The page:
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Slavery, Homosexuality, and the Bible: A Response

By Robert A. J. Gagnon, Ph.D.

 

Text Box: The Rule of Love: “You shall not hate your brother in your heart. You shall firmly reprove your fellow-countryman and so not incur guilt because of him. You shall not take revenge and you shall not hold a grudge against any of your people. You shall love your neighbor as yourself.” (Leviticus 19:17-18)

 

 

 

 

   

     Rev. Krehbiel has written a “Viewpoint” piece for Presbyweb (Feb. 4, 2004) in which he insists that the Bible’s stance on slavery is analogous to the Bible’s stance on homosexual behavior. It is not. Slavery is a very bad analogue and the use of it as such reflects badly on the hermeneutical acumen of those who employ it. Here are four reasons why slavery analogy is a bridge too far. 

1.      No mandate. There is no scriptural mandate to enslave others, nor does one incur a penalty for releasing slaves. No noble values ever ‘rode’ on the preservation of the institution of slavery. Selling oneself into slavery was seen as a last-ditch measure to avoid starvation—at best a necessary evil in a state with limited welfare resources (Lev 25:39). There is, however, a scriptural mandate to limit sexual unions to heterosexual ones, with a severe penalty (in this life or the next) imposed on violators.

2.      Not pre-Fall. Unlike the opposite-sex prerequisite, Scripture does not ground slavery in pre-Fall structures. Even if one were to contend that this is a dehistoricizing argument, based on myth, the creation story still tells us that the biblical writers viewed heterosexual unions, unlike slavery, as normative and transcultural.

3.      The Bible’s trajectory of critique. One can discern a trajectory within the Bible that critiques slavery. Front and center in Israelite memory was its remembrance of God’s liberation from slavery in Egypt (e.g., Exod 22:21; 23:9; Lev 25:42, 55; Deut 15:15). Christian memory adds the paradigmatic event of Christ’s redemption of believers from slavery to sin and people (1 Cor 6:20; 7:23; and often). Consequently, Israelite law put various restrictions on enslaving fellow Israelites—mandatory release dates, the right of near-kin redemption, not returning runaway slaves, and insisting that Israelites not be treated as slaves—while Paul in 1 Cor 7:21-23 and Phlm 16 regarded liberation from slavery as at least a penultimate good.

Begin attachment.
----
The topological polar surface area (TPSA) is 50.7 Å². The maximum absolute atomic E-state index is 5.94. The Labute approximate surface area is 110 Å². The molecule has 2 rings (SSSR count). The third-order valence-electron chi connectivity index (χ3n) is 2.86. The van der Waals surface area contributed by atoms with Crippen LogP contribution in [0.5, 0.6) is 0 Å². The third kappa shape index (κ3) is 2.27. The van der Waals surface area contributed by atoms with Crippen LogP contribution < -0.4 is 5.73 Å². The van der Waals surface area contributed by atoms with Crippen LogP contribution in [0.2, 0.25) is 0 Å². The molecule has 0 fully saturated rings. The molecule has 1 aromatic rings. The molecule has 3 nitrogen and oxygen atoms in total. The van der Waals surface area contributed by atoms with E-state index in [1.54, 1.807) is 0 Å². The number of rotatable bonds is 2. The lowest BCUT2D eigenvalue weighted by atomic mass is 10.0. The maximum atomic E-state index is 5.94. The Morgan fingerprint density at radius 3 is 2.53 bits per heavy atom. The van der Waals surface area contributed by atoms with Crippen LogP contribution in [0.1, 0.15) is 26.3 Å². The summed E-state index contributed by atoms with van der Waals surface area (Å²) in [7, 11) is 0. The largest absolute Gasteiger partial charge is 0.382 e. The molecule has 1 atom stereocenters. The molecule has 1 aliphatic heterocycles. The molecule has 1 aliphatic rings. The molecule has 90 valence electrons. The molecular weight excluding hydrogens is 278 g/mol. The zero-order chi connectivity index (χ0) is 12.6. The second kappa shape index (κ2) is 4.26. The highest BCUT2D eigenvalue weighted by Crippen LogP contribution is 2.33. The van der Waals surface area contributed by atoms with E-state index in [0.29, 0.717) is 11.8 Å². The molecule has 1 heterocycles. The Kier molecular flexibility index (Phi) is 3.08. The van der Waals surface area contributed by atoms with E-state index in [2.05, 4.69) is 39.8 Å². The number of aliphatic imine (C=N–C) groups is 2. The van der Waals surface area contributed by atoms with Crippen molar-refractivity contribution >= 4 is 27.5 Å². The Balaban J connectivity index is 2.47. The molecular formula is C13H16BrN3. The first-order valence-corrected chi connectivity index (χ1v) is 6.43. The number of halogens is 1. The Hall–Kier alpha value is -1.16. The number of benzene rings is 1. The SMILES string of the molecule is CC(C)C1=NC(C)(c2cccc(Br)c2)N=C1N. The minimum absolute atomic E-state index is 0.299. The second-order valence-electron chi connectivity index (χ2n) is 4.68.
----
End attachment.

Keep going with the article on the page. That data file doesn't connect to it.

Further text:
The canon of Scripture shows considerable discomfort with the institution of slavery. Yet there is not the slightest indication anywhere in the canon that same-sex intercourse is anything other than a detested practice to be utterly eschewed by the people of God, Jew and Gentile believer alike, in all circumstances. The discomfort that Scripture shows is not with any opposition to same-sex intercourse but rather with any accommodation to “gender bending.”

4.      The Bible’s countercultural witness. Although the contemporary church has gone beyond the Bible in its total opposition to slavery, the biblical stance was fairly liberating in relation to the cultures out of which these texts emerged. The precise opposite is the case with the Bible’s stance on same-sex intercourse. The Bible expresses far greater disapproval of such behavior than do the cultures of its day.  

     Simply put, Scripture nowhere expresses a vested interest in preserving slavery, whereas Scripture does express a clear countercultural and creational vested interest in preserving an exclusive male-female dynamic to human sexual relationships. Rev. Krehbiel ignores this point entirely. 

     Rev. Krehbiel argues that, regardless of the Bible’s actual position on slavery, “biblical” defenses of slavery in the pre-Civil War period sound like biblical critiques of homosexual practice today. Again, this misses the point: Scripture itself does not provide the kind of clear and unequivocal witness for slavery that it exhibits against same-sex intercourse. 

     According to Rev. Krehbiel, “the grand sweep of the Bible's message is toward freedom and liberation from bondage, and the emphasis in Jesus' ministry was toward welcome of the outcast.” Odd, then, that Jesus should take an already narrowly defined view of sexual ethics given in the Bible and narrow it even further. Did Jesus not understand the very love commandments that he lifted up? Odd, too, that Paul—no slouch on the matter of grace and freedom from the law—did the same. Liberationist ethics, in the sense of release from binding commands, has never worked well for the sex ethics promoted by Jesus and upheld by the apostolic witness. 

     Rev. Krehbiel says: “Dr. Gagnon's arguments notwithstanding, the Bible is simply silent on the issue of loving, faithful, monogamous relationships between two persons of the same sex.” The problem here is twofold. First, the Bible does speak to the issue of loving, faithful, monogamous relationships, just as it speaks to the issue of loving, faithful, monogamous adult incestuous unions. It addresses them by taking up all possible forms under absolute proscriptions, making matters of commitment secondary to larger structural concerns such as prohibiting unions between people who are too much alike. Indeed, employing Rev. Krehbiel’s arguments for endorsing homosexual practice, I can make an even better case for committed, adult incestuous unions. What could be a greater case of sexual ostracism than a man and mother, a woman and her father, or two adult siblings wanting to be in a loving, committed, monogamous sexual relationship?